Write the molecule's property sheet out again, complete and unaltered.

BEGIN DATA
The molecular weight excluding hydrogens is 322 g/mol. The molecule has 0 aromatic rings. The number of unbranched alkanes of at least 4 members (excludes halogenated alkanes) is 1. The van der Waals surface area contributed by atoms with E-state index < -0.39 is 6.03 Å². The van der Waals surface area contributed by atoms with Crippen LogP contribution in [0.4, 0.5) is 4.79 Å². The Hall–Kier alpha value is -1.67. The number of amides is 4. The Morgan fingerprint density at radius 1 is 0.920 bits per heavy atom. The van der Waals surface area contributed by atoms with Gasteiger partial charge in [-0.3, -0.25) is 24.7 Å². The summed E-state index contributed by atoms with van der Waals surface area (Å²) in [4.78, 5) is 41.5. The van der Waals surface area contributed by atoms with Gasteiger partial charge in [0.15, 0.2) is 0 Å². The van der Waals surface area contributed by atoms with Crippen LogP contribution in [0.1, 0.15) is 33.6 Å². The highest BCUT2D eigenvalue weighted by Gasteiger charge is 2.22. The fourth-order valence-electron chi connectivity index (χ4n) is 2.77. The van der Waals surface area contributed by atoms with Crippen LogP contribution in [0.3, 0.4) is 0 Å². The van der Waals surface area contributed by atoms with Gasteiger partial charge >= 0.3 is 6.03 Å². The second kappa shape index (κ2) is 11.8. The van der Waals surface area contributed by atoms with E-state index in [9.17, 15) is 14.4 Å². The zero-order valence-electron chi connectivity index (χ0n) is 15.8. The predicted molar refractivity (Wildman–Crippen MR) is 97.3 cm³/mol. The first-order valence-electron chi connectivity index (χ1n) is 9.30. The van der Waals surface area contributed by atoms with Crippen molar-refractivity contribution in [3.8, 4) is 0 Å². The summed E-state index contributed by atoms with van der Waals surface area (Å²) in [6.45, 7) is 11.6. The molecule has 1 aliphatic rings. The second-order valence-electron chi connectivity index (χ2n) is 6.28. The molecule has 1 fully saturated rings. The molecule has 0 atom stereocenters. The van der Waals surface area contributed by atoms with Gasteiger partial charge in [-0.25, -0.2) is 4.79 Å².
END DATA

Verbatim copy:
The molecular weight excluding hydrogens is 322 g/mol. The molecule has 0 aromatic rings. The number of unbranched alkanes of at least 4 members (excludes halogenated alkanes) is 1. The van der Waals surface area contributed by atoms with E-state index < -0.39 is 6.03 Å². The van der Waals surface area contributed by atoms with Crippen LogP contribution in [0.4, 0.5) is 4.79 Å². The Hall–Kier alpha value is -1.67. The number of amides is 4. The Morgan fingerprint density at radius 1 is 0.920 bits per heavy atom. The van der Waals surface area contributed by atoms with Gasteiger partial charge in [-0.3, -0.25) is 24.7 Å². The summed E-state index contributed by atoms with van der Waals surface area (Å²) in [4.78, 5) is 41.5. The van der Waals surface area contributed by atoms with Gasteiger partial charge in [0.15, 0.2) is 0 Å². The van der Waals surface area contributed by atoms with Crippen LogP contribution in [0.1, 0.15) is 33.6 Å². The highest BCUT2D eigenvalue weighted by Gasteiger charge is 2.22. The fourth-order valence-electron chi connectivity index (χ4n) is 2.77. The van der Waals surface area contributed by atoms with Crippen LogP contribution in [0.3, 0.4) is 0 Å². The van der Waals surface area contributed by atoms with Gasteiger partial charge >= 0.3 is 6.03 Å². The second kappa shape index (κ2) is 11.8. The van der Waals surface area contributed by atoms with E-state index in [9.17, 15) is 14.4 Å². The zero-order valence-electron chi connectivity index (χ0n) is 15.8. The predicted molar refractivity (Wildman–Crippen MR) is 97.3 cm³/mol. The first-order valence-electron chi connectivity index (χ1n) is 9.30. The van der Waals surface area contributed by atoms with Crippen molar-refractivity contribution in [3.8, 4) is 0 Å². The summed E-state index contributed by atoms with van der Waals surface area (Å²) in [6.45, 7) is 11.6. The molecule has 1 aliphatic rings. The second-order valence-electron chi connectivity index (χ2n) is 6.28. The molecule has 1 fully saturated rings. The molecule has 0 atom stereocenters. The van der Waals surface area contributed by atoms with Gasteiger partial charge in [-0.25, -0.2) is 4.79 Å².